A woman who stands in that knowing seems a rare commodity nowadays and yet, she is not arrogant, nor better than anyone around her, but she knows who she is simply by virtue of feeling the quality within her that nothing on the outside can match or replicate.

We see and we hear women using all the right words; body appreciation, confidence, empowerment and yet if someone as much as looks at her in a certain way or her partner doesn’t recognise her in a way that she wants them to, her mood drops, and she finds her confidence splattered on the ground, which goes to show that we are so set at the mercy of what goes around us.

There is currently a dark shade of grey on the whole empowering female spectacle – highly sexualised imagery across the net, in magazines, newspapers and on mainstream TV has become the accepted norm. The Internet has been doing its (black) magic in spreading this denigration of women for all to freely view, including our young girls and young women in a way that as long as it has to do with a woman and we put the words empowering, liberation and control in there, it’s all totally cool – almost a ‘good cause’!

Is it any wonder that the judgment of women based upon their outward appearance is so deeply ingrained in women and it gets manifested from a very young age? All because we have traded quality for images; we have traded all else for attractiveness as our main and most precious ‘commodity’. But boy oh boy, are we being badly bruised and battered by these choices in the process.

What these spot lights on all matters related solely on images whilst no light beams on the inner quality of the woman ‘speak’ to young women across the world is not true power and most certainly do not ‘progress’ women anywhere. They are simply showing what the women are doing to and with their bodies.

Showing the world bare breasts, butt cheeks and leaving very little left to imagination is not about feminism, nor does it have anything to do with emancipation or empowerment. Rather, these conducts are about glamorising certain types of body that society has come to deem ‘right’. They are also about female derision and about selling our essence for something that is of no true value.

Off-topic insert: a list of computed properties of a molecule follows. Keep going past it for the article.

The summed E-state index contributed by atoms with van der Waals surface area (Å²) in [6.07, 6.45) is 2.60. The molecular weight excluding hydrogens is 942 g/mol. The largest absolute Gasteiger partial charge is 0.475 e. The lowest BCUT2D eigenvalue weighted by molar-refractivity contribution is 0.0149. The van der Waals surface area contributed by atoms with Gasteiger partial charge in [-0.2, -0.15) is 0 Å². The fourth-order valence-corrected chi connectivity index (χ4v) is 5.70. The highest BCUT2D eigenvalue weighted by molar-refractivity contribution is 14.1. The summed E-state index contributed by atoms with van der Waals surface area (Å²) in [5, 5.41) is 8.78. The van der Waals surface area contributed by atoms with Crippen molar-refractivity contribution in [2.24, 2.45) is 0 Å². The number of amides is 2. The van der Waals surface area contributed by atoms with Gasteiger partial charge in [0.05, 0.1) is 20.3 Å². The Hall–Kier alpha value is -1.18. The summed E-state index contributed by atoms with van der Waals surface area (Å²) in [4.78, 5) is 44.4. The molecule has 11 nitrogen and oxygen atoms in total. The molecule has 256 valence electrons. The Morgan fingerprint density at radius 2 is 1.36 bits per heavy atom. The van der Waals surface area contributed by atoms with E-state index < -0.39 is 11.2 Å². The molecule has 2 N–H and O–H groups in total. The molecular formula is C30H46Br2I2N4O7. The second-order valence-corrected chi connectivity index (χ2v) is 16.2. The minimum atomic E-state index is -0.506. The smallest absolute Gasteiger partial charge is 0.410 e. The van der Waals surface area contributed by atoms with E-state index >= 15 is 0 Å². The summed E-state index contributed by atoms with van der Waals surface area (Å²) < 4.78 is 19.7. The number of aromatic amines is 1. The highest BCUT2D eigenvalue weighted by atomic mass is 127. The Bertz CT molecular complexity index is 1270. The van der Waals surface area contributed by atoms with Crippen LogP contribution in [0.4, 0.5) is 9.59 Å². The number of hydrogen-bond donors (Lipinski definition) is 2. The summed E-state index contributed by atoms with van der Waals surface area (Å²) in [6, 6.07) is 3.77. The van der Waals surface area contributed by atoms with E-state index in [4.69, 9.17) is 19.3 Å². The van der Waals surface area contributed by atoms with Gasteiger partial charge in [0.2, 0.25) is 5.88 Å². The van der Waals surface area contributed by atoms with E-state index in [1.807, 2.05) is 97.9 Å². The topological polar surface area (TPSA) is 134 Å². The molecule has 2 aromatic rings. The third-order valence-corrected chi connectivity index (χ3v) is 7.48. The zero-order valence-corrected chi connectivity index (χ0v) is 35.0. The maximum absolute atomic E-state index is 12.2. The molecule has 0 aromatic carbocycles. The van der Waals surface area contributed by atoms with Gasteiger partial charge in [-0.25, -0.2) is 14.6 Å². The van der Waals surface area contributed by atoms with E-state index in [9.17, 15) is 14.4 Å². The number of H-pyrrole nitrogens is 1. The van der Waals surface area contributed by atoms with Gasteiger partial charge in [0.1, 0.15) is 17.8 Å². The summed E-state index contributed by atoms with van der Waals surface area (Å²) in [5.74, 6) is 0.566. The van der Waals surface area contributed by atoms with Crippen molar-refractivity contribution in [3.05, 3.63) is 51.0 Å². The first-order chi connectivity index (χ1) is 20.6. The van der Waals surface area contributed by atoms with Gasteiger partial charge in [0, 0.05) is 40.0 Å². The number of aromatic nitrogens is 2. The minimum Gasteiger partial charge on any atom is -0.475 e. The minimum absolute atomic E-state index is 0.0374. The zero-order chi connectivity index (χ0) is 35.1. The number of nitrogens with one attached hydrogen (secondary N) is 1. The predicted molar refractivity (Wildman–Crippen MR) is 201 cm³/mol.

They are about imposing false images onto women who look up to these women because they are omnipresent and so the young generation of women are made to think that this is what female liberation and women in ‘power’ must look like.

Selfies with Barbie type bodies get clicks and they get thumbs up; it allows celebrities in various industries to capitalise on our gullibility for desired body images whilst it keeps a woman’s true worth rated solely on her look, not on who she is as a human being.

These ‘empowering’ selfies and statements, are taking us to the very worst place outside ourselves.

If we get to understand who we are far more deeply, we become more accepting of ourselves, which raises a bar of appreciation and acceptance of ourselves. This in turn confirms us in the natural qualities we are and supports us to walk freely in the world without feeling that we need anything from it and or to do things to deserve our place in it.

When we feel that connection, the quality that pours out of us is phenomenal. All the motivational factors we keep looking for, all the encouragements and the appreciation of ourselves – ALL is found inside us!

It is those inner qualities and the connection inside us that is our Power steam engine.

The quality of our daily choices from the moment we open up our eyes in the morning and get on with the day and the way we respond to the world around us, to the moment our eyelids close at night, can actually profoundly change our experience of our body. The measure of how we do these activities defines their quality. Both with young and older women, when they connect to that quality and start to make changes in their everyday life, this alone changes the very physiology of you – that is true POWER. That is the button we ought to keep our finger on 24/7, something only we can do individually.

​There is nothing in this world that is outside ourselves that can provide us with true power. We will always be at the mercy of reaction and need, wanting the world to give us something, if we don’t connect with what we have already been given at birth. Even the most incredibly loving friend, relative, child, partner cannot give this to you.

Should we continue with this constant need of the world giving us something because we are not giving it to ourselves and we do not appreciate that which we already have within ourselves, we are living a life that is about measuring up to an outer marker. A life where we are always set to fail.

For no amount of money, no number of children, no fancy letters before or after your name, no red carpets, crowns, Oscars, no accolade, no diamonds, pearls & necklaces, no lipstick and nail varnish, no amount of anything external can satiate that which we are seeking and which only we can give to ourselves.

Much like the peony that Sidonie Lancesseur speaks of, we women need to open up and allow the warmth, tenderness and grace to blossom in order to truly progress and feel the power we deeply long for.


Written by Dragana Brown